You might wonder that for someone trained as an architect who deals with real buildings on a day-to-day basis, what was the purpose of being at a Cloud-related conference in Silicon Valley. And the answer to that lies in what transpired in the conference itself.
As stated time and again by various speakers as well as members of the audience I interacted with during networking sessions, there is this massive convergence of so-called Silicon Valley technologies with mainstream products and services.
For instance, a watch is no longer a watch but a lifestyle (read Apple watch) which will pave way for personalized medicine, quantified self, and beyond. Similarly, Nike is not just another sneaker brand but a fitness ecosystem of connected sneakers, wristbands, mobile applications, and games. Buildings are no exception. The infusion of digital technologies including, IoT, mobile, social, and cloud are set to make buildings responsive to its occupants, energy markets, weather, building systems and much more. One commonality between all the recent developments is this massive creation and use of data. Rightly put by Intel's Diane Bryant, that data is a game changer, the driving force behind rapid adoption of cloud computing and storage. According to her, the ‘Super 7’ spearheads today’s cloud computing arena, which are Google, Microsoft, Baidu, Tencent, Amazon, Alibaba, and Facebook.
‘Cloud has come of age’, is one underlying message, which reverberated throughout the event. Google’s Urs Holzle went on to prophesize, ‘Cloud is in 2016 what phone were in 2007’. Jobs released the first iPhone to the world in 2007, which incidentally Urs acknowledges to be the advent of smartphones. Another major aspect of the conference was the recognition of DevOps as a growing phenomenon bringing together the software development and IT operations teams facilitated by the Cloud, and related applications. MongoDB’s Dev Ittycheria doesn’t want MongoDB to be a plain vanilla NoSQL Database Company. Instead they are building management tools so as to connect the business analyst to the database without an intermediary. This is a big deal as it shortens the time and resources expended to move from ideation to production as folks like me (who come from non-software side of the world) can play with data directly and come up with solutions to manage buildings better.
And then there was this tussle between proponents of virtual machines or VMs versus Containers. My takeaway was that both technologies have their pros and cons dictated largely by the type of application in use. However, Containers will see a an upsurge in adoption with some help from the Dockers and Kubernetes of the world. I believe any conference dealing with data today is almost obligated to touch upon data security. FBI’s CISO, Arlette Hart referred to the use of ethical hacking groups such as Hackerone to test data security. It’s like hiring a good guy impersonating a thief to break into your home in order to test the robustness of your newly installed home security system. That said, one consensus amongst cybersecurity firms in the conference was that all data is not created equal, so put more effort on securing critical data as opposed to the non-critical ones.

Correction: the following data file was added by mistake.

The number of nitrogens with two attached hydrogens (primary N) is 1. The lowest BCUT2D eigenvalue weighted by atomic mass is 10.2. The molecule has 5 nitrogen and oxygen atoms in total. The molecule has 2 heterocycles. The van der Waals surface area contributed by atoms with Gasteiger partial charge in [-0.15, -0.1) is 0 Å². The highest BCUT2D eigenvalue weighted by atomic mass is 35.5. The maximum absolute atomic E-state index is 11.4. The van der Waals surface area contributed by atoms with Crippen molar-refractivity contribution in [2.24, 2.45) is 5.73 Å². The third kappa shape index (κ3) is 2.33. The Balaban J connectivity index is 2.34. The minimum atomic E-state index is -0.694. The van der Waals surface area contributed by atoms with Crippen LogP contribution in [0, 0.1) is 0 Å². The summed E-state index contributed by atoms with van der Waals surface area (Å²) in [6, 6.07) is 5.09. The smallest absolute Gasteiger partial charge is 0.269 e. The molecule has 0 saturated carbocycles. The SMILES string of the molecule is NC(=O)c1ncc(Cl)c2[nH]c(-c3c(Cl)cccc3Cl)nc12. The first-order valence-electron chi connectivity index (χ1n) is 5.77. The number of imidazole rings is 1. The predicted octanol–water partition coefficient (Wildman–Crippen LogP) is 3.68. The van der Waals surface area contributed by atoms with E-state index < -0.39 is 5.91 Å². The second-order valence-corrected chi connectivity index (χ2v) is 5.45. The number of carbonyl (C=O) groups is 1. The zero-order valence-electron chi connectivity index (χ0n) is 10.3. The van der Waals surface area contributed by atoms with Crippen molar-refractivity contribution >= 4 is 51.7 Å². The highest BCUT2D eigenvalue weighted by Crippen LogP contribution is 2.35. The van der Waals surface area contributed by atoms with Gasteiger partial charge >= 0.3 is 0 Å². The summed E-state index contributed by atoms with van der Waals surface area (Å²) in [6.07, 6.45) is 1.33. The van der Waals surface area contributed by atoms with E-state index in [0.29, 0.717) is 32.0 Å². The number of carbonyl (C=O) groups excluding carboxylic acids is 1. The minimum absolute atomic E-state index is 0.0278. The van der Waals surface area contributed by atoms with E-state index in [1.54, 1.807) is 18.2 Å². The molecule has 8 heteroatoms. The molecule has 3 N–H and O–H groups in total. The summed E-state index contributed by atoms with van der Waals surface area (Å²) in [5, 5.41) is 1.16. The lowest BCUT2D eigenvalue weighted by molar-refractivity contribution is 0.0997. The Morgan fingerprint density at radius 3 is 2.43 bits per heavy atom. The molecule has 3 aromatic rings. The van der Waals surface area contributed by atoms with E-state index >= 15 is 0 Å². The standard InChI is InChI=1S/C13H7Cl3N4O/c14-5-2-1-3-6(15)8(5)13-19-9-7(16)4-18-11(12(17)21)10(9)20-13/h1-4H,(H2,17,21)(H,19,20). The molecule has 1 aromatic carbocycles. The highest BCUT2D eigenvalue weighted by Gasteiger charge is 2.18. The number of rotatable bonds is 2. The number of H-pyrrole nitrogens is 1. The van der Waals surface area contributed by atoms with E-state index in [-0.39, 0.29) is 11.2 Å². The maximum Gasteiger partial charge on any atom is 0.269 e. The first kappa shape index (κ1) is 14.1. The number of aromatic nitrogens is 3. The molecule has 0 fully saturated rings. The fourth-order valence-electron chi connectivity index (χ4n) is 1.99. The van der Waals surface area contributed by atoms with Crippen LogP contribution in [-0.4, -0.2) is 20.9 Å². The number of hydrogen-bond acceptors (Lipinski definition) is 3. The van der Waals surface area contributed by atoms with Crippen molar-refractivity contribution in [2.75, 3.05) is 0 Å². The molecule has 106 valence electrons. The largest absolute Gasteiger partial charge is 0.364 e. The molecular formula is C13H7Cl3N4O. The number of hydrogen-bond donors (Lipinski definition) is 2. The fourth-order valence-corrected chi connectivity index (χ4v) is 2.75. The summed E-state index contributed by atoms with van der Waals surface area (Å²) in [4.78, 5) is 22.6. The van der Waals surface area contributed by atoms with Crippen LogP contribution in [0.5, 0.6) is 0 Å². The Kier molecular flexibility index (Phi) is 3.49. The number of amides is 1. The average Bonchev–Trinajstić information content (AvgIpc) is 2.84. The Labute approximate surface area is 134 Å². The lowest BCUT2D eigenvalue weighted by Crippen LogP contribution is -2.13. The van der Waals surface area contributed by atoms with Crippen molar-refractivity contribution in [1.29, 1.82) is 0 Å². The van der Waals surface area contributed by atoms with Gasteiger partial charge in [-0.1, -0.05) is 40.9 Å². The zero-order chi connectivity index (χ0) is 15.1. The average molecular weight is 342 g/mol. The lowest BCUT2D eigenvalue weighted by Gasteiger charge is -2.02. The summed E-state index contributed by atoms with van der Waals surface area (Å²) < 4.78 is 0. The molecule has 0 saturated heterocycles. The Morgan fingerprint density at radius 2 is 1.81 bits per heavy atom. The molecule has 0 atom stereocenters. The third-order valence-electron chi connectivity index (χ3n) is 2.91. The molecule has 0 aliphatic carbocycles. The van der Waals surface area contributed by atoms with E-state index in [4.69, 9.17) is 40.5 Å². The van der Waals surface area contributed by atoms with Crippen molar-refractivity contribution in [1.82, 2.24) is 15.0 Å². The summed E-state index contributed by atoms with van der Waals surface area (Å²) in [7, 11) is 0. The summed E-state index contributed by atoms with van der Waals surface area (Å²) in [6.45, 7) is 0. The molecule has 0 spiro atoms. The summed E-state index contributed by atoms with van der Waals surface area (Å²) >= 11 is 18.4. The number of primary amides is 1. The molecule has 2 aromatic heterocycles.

With the right devices, data can be acquired and made available in plentiful. Now the next step and challenge in front of companies today is to effectively monetize the data at hand without having it freeride on your infrastructure with no tangible benefits. From Facebook to Microsoft to Pinterest, all are finding ways to monetize data. According to Joseph Sirosh, VP at Microsoft, they are betting big on incorporating machine learning at the database layer. Microsoft’s recent acquisition of Revolution Analytics, a software company developed on R, is testimony to their intent. The plan is to integrate R into Microsoft Azure Cloud platform. Similarly, Instagram’s co-founder Mike Kreiger talked about venturing into machine learning to curate specific recommendations for its users.
While we start walking towards the light building appropriate products and services for the future, it will be ill-advised of me, not to mention the thoughts of investors and VCs of the world who fund the business we help build. Valley VC firm representatives from Rally Ventures, Ignition Partners, General Catalyst and Ericsson huddled together to share some interesting insights from their vantage point. Despite massive success of once little-known startups like WhatsApp, Instagram, Youtube and the likes, consumer-oriented business models are still considered riskier than a B2B model, where the market is more defined and the needs known. Perhaps a little comforting to my ears, one of the huddle takeaways was that early success in startup funding tends to be red flag for investors coming in subsequent rounds of funding. From an operational standpoint, investors like the role of a product manager, as they are the ones who hear customer needs, and deal with the dev teams developing the right products.
I can't really wrap up the article without sharing the legendary VC Vinod Khosla’s thoughts during the conference. As described by him, the client-server architecture of the likes of Oracle and SAP hasn’t had much innovation since the 1980’s until the early 2000’s when the Google, Amazon AWS, and Facebook started building their own. He quipped about the merger frenzy underway amongst big Silicon Valley players (read Dell-EMC merger) helping engineer their financials as opposed to greater innovation, partly in effect to the emergence of the Cloud. The bottom line being, the innovation of tomorrow in the world of IoT, big data, and Cloud will possibly be driven by the small startups who rethink about data, and apply it into new realms.
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